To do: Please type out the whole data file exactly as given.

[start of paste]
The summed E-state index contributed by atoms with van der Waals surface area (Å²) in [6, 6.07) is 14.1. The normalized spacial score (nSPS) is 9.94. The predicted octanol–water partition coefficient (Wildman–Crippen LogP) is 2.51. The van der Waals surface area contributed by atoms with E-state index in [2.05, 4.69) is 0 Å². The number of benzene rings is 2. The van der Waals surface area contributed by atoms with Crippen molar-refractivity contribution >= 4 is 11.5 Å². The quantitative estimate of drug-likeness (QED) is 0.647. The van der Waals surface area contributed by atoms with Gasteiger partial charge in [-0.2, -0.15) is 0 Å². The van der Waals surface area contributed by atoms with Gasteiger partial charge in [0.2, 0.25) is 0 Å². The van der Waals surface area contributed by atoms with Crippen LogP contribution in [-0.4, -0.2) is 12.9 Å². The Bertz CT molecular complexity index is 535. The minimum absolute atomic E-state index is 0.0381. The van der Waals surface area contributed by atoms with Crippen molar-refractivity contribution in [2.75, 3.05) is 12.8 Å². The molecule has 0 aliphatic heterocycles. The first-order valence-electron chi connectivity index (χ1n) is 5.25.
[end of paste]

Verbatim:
The summed E-state index contributed by atoms with van der Waals surface area (Å²) in [6, 6.07) is 14.1. The normalized spacial score (nSPS) is 9.94. The predicted octanol–water partition coefficient (Wildman–Crippen LogP) is 2.51. The van der Waals surface area contributed by atoms with E-state index in [2.05, 4.69) is 0 Å². The number of benzene rings is 2. The van der Waals surface area contributed by atoms with Crippen molar-refractivity contribution >= 4 is 11.5 Å². The quantitative estimate of drug-likeness (QED) is 0.647. The van der Waals surface area contributed by atoms with Gasteiger partial charge in [-0.2, -0.15) is 0 Å². The van der Waals surface area contributed by atoms with Gasteiger partial charge in [0.2, 0.25) is 0 Å². The van der Waals surface area contributed by atoms with Crippen LogP contribution in [-0.4, -0.2) is 12.9 Å². The Bertz CT molecular complexity index is 535. The minimum absolute atomic E-state index is 0.0381. The van der Waals surface area contributed by atoms with Crippen molar-refractivity contribution in [2.75, 3.05) is 12.8 Å². The molecule has 0 aliphatic heterocycles. The first-order valence-electron chi connectivity index (χ1n) is 5.25.